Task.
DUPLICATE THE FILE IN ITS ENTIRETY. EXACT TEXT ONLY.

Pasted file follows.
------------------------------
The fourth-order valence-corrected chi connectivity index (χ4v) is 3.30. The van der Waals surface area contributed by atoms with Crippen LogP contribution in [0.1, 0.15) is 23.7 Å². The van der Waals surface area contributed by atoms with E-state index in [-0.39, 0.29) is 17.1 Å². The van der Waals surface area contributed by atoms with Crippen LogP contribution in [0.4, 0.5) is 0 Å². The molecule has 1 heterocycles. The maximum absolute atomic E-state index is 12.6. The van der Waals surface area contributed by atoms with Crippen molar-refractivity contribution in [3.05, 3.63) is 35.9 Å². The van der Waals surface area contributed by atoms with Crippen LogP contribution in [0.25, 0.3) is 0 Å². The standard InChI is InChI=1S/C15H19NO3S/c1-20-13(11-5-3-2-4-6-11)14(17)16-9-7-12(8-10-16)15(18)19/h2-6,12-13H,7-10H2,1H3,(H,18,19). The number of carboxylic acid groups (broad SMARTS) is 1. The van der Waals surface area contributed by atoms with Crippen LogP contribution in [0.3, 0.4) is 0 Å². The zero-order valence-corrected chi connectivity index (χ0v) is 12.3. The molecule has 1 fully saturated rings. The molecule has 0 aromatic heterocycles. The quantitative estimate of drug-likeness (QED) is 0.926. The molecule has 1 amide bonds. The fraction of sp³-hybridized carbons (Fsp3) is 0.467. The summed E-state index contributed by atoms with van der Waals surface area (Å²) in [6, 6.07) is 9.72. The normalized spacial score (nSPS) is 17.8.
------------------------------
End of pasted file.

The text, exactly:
The fourth-order valence-corrected chi connectivity index (χ4v) is 3.30. The van der Waals surface area contributed by atoms with Crippen LogP contribution in [0.1, 0.15) is 23.7 Å². The van der Waals surface area contributed by atoms with E-state index in [-0.39, 0.29) is 17.1 Å². The van der Waals surface area contributed by atoms with Crippen LogP contribution in [0.4, 0.5) is 0 Å². The molecule has 1 heterocycles. The maximum absolute atomic E-state index is 12.6. The van der Waals surface area contributed by atoms with Crippen molar-refractivity contribution in [3.05, 3.63) is 35.9 Å². The van der Waals surface area contributed by atoms with Crippen LogP contribution in [0.25, 0.3) is 0 Å². The standard InChI is InChI=1S/C15H19NO3S/c1-20-13(11-5-3-2-4-6-11)14(17)16-9-7-12(8-10-16)15(18)19/h2-6,12-13H,7-10H2,1H3,(H,18,19). The number of carboxylic acid groups (broad SMARTS) is 1. The van der Waals surface area contributed by atoms with Crippen LogP contribution in [0.3, 0.4) is 0 Å². The zero-order valence-corrected chi connectivity index (χ0v) is 12.3. The molecule has 1 fully saturated rings. The molecule has 0 aromatic heterocycles. The quantitative estimate of drug-likeness (QED) is 0.926. The molecule has 1 amide bonds. The fraction of sp³-hybridized carbons (Fsp3) is 0.467. The summed E-state index contributed by atoms with van der Waals surface area (Å²) in [6, 6.07) is 9.72. The normalized spacial score (nSPS) is 17.8.